In the first thousand years of Christianity, St. Martin of Tours was one of the most widely-venerated and beloved saints in the Church. Born to pagan parents just a few years after the legalization of Christianity in 313, Martin embraced the Christian faith at an early age. As the son of a retired Roman military official of high rank, Martin was expected to serve in the army. He likely served in an elite calvary unit that was part of the imperial bodyguard. One day, during a blizzard, the young calvary officer was traveling on horseback near the French city of Amiens. He noticed a poorly-clad beggar by the city gates, shivering in the cold. Instinctively, Martin used his sword to cut his heavy military cloak in two, giving half of it to the poor man. That night, he had a dream in which the beggar was revealed to be Jesus, still holding the gift that Martin had given Him.
With the ascendancy of the Emperor Julian the Apostate, who had been raised as a Christian but ultimately rejected his faith, Martin decided he needed to resign imperial service. To do so, however, was to be charged with the crime of cowardice – a capital offense. No coward, Martin volunteered on the eve of a battle to join the front-line troops unarmed, a satisfactory arrangement for his military judges, as it meant certain death. Just before the battle, however, terms were negotiated and the battle was called off. Thus, Martin was released and free to pursue a life devoted to Christ. He became a follower and friend of the bishop St. Hilary of Poitiers. Martin demonstrated a soldier’s courage in joining St. Hilary’s long struggle against the Arian heresy, and suffered to defend the authentic Catholic teaching that had fallen out of favor in the Empire. Despite his having suffered at the hands of Arians, Martin denounced the practice of executing heretics, advocating instead for mercy. Martin’s reputation for holiness was such that the people of the city of Tours wanted him to be their bishop. They sent for Martin, asking him to come under the pretext that they wanted him to visit someone who was sick. When he arrived, they acclaimed him their bishop. Martin would have much preferred to remain a monk, but after some resistance, he reluctantly accepted ordination and from 371-397 devotedly served the Church in Tours.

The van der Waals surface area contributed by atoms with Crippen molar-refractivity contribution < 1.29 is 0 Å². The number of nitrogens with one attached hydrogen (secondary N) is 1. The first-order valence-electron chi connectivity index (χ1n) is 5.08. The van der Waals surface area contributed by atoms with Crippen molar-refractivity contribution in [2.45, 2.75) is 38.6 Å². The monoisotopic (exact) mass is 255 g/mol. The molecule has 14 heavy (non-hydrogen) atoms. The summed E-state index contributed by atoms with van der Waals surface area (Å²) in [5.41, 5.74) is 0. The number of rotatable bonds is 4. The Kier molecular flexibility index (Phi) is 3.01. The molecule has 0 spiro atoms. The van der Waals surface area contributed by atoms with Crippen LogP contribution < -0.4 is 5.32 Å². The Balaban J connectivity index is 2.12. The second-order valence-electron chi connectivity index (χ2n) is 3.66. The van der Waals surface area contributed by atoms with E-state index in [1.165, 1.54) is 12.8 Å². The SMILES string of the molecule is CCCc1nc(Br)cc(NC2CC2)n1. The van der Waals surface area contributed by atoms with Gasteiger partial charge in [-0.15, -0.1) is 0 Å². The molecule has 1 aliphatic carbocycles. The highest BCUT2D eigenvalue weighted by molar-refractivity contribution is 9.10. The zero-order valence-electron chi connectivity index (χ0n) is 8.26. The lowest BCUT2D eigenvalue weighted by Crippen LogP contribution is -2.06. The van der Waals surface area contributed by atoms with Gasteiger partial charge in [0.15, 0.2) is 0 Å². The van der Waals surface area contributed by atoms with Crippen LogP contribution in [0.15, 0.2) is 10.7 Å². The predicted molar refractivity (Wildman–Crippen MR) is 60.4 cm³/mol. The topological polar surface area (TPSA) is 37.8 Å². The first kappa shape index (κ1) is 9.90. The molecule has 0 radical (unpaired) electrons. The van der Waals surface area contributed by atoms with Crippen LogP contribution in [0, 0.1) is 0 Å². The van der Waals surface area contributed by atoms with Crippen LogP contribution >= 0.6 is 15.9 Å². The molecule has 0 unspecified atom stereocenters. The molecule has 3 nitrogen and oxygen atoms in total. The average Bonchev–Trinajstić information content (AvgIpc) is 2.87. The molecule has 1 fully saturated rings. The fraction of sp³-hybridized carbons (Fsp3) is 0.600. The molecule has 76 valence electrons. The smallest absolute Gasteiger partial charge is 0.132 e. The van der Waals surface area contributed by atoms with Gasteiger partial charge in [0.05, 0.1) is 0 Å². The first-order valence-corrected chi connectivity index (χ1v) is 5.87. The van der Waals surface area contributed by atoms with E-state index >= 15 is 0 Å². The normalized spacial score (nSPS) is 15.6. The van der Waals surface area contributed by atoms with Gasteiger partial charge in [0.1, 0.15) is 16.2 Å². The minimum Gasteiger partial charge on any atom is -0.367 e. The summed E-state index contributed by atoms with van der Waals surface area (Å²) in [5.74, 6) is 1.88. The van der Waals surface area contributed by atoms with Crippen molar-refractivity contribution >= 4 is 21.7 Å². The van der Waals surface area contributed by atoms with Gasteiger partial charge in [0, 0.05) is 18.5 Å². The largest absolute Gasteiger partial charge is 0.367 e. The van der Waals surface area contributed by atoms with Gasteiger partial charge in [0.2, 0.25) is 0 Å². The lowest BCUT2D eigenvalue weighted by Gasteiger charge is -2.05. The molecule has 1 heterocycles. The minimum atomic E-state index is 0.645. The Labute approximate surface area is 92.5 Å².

Bishop Erik Varden of Trondheim (Norway) writes that St. Martin’s decision to accept the episcopacy was difficult, but a great blessing. It was a blessing because by dying to himself in this way for the sake of caring for souls, his life revealed the meaning of the gospel. It was a blessing also because, as Bishop, Martin spent his days doing the invaluable work of preaching, helping people to understand the faith and to distinguish “light from darkness, truth from untruth.” St. Martin’s only desire in life, writes Varden, was “to follow God’s plan, [and] to do it wholeheartedly, with joy.” Varden concludes his reflection on the great saint reminding us that, “To be human, is serious stuff. Each of us has the opportunity to accomplish great, truly great things if, like Martin, we step into God’s plan, instead of squeezing him into ours.” The feast day of St. Martin of Tours is this Friday, November 11.